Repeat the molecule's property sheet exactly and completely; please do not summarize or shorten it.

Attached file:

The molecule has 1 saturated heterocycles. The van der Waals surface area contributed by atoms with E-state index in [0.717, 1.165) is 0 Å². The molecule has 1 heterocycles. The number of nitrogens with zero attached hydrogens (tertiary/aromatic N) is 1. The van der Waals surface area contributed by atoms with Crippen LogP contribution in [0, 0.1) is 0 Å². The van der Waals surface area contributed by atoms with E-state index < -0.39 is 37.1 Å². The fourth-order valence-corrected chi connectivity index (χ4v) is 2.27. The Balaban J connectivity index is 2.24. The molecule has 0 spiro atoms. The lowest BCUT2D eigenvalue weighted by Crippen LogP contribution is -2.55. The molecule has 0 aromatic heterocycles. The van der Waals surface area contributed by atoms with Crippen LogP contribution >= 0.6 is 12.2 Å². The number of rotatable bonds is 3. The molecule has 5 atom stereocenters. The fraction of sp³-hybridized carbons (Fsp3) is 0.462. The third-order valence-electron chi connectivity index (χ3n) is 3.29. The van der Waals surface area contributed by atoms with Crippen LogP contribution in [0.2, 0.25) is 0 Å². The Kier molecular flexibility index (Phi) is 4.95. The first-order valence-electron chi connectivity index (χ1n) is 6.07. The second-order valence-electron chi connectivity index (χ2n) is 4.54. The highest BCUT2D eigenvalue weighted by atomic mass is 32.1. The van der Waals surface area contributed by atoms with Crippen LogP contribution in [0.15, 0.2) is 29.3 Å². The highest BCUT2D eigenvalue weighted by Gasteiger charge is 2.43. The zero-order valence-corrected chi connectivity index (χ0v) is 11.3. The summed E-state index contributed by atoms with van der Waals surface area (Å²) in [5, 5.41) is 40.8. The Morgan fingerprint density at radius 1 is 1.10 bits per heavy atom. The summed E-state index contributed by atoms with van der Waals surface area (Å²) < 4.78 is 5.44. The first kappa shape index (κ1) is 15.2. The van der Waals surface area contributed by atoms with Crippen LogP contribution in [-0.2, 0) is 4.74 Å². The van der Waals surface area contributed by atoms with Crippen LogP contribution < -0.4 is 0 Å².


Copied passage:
The molecule has 1 saturated heterocycles. The van der Waals surface area contributed by atoms with E-state index in [0.717, 1.165) is 0 Å². The molecule has 1 heterocycles. The number of nitrogens with zero attached hydrogens (tertiary/aromatic N) is 1. The van der Waals surface area contributed by atoms with Crippen LogP contribution in [0, 0.1) is 0 Å². The van der Waals surface area contributed by atoms with E-state index < -0.39 is 37.1 Å². The fourth-order valence-corrected chi connectivity index (χ4v) is 2.27. The Balaban J connectivity index is 2.24. The molecule has 0 spiro atoms. The lowest BCUT2D eigenvalue weighted by Crippen LogP contribution is -2.55. The molecule has 0 aromatic heterocycles. The van der Waals surface area contributed by atoms with Crippen LogP contribution >= 0.6 is 12.2 Å². The number of rotatable bonds is 3. The molecule has 5 atom stereocenters. The fraction of sp³-hybridized carbons (Fsp3) is 0.462. The third-order valence-electron chi connectivity index (χ3n) is 3.29. The van der Waals surface area contributed by atoms with Crippen LogP contribution in [0.2, 0.25) is 0 Å². The Kier molecular flexibility index (Phi) is 4.95. The first-order valence-electron chi connectivity index (χ1n) is 6.07. The second-order valence-electron chi connectivity index (χ2n) is 4.54. The highest BCUT2D eigenvalue weighted by atomic mass is 32.1. The van der Waals surface area contributed by atoms with Crippen LogP contribution in [0.15, 0.2) is 29.3 Å². The highest BCUT2D eigenvalue weighted by Gasteiger charge is 2.43. The zero-order valence-corrected chi connectivity index (χ0v) is 11.3. The summed E-state index contributed by atoms with van der Waals surface area (Å²) in [5, 5.41) is 40.8. The Morgan fingerprint density at radius 1 is 1.10 bits per heavy atom. The summed E-state index contributed by atoms with van der Waals surface area (Å²) < 4.78 is 5.44. The first kappa shape index (κ1) is 15.2. The van der Waals surface area contributed by atoms with Crippen LogP contribution in [-0.2, 0) is 4.74 Å². The van der Waals surface area contributed by atoms with Crippen LogP contribution < -0.4 is 0 Å².